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Biology becomes a mess

This month, the pathogen experts at the University of the Mediterranean in Marseilles announced that their new discovery, a virus so big it can be seen with an ordinary microscope, is not likely to be hazardous to human beings. It will, however, almost certainly create confusion in biology.

For most of their history, viruses have been viewed as self-replicating machines, automatons that hijack the cellular machinery of the host organism in order to make copies of themselves. They are not alive, but are bits of chemical machinery that use biology's raw materials, so the story goes, because they don't have their own. It's true that most viruses have only a dozen functioning genes at most; it was always hard to think of them as biology.

Until we discovered the giant viruses, that is. In 1992, we found Mimivirus in the water in the base of a hospital cooling tower in Bradford. Mimivirus contains more than 900 genes. Some of these genes are far more specialised than you'd expect from a chemical machine: they can repair damage to their DNA, for example. Even more surprising was the discovery that a handful of Mimi's genes are found in every living organism - even the most rudimentary forms of life - suggesting that Mimi evolved from the first complex cells.

It was always a controversial idea. According to the orthodoxy, viruses ought to have evolved much later than this, as parasites could not have survived when there was nothing much around to parasitise. The late-evolving Mimi, it was thought, must simply have stolen those genes from a cell that it infected.

That was just about plausible when Mimi was the only viral carrier of these genes. But now we have the genome of Megavirus chilensis, found in seawater off the coast of Chile. According to a research paper published on 10 October, it has 1,000-plus genes - including some that also belonged to our common ancestor.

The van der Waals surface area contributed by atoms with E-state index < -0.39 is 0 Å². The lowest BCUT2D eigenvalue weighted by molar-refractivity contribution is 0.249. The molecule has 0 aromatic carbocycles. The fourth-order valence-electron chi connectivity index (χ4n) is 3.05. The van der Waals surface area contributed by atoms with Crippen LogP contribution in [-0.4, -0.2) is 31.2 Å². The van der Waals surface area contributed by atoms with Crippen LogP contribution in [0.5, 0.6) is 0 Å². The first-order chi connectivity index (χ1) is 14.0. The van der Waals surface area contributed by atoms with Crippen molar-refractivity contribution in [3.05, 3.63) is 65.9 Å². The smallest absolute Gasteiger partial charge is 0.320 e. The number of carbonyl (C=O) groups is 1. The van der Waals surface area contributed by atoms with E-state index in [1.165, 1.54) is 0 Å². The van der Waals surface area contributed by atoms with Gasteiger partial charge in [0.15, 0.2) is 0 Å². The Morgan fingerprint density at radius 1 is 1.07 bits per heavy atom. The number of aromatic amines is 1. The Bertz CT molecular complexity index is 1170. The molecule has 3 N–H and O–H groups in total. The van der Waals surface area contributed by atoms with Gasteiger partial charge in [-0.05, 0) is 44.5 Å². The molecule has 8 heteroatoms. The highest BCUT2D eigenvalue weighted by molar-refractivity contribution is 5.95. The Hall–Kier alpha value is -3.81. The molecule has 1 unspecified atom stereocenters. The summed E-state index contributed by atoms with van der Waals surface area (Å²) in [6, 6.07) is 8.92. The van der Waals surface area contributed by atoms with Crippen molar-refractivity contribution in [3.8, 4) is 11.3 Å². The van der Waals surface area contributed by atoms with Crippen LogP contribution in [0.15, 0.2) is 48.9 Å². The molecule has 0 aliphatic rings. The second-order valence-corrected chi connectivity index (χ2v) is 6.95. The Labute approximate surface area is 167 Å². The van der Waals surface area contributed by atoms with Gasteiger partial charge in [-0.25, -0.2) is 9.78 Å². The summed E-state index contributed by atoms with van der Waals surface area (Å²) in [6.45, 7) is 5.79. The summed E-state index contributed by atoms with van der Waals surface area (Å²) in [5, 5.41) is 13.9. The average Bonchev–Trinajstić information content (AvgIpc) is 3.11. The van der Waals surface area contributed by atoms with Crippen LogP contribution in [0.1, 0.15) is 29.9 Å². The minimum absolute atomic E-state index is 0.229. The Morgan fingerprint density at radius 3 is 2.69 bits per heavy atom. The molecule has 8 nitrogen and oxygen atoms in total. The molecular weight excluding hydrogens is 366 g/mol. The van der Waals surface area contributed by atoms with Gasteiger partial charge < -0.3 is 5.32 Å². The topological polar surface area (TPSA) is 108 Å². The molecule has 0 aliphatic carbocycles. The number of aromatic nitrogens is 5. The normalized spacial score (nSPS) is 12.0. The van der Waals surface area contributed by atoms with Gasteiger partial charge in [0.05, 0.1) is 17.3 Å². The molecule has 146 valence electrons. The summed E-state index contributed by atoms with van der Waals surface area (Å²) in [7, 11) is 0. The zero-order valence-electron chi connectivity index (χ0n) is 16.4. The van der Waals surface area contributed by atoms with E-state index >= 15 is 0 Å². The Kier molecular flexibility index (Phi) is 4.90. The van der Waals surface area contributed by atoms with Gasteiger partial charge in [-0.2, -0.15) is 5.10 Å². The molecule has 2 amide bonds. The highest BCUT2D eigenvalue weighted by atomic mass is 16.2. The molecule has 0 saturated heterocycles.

Gene thief

It would be too much of a coincidence to see the same set of genes stolen twice over. Much more plausible now is that viruses are a stripped-down evolutionary offshoot of the first complex cells. These giant viruses, it seems, evolved at pretty much the same time as the nucleus-carrying cells that make up our bodies. We have, more or less, confirmed the existence of another branch on the tree of life.

In recent years, biologists have laid bare a phenomenon called horizontal gene transfer, which involves the acquisition of new genetic material from other organisms. This may have shaped life far more than what was always seen as the main source of variation: inherited mutations and in-species shuffling. Then we discovered that environmental conditions can induce lasting change in the genome. Now the giant viruses - which were not even thought to be alive - are putting another twist on the story of life. Biology is fast becoming
a fascinating mess.

By the way, the researchers said Mimivirus couldn't infect human beings - but it then gave one of their technicians a bout of pneumonia and the lab's safety procedures had to be upgraded to Biosafety Level 2. Whatever their public pronouncements, the Marseilles researchers are almost certainly treating their new giant with rather more care than they are letting on.

Michael Brooks holds a PhD in quantum physics. He writes a weekly science column for the New Statesman, and his most recent book is At the Edge of Uncertainty: 11 Discoveries Taking Science by Surprise.

This article first appeared in the 24 October 2011 issue of the New Statesman, The art of lying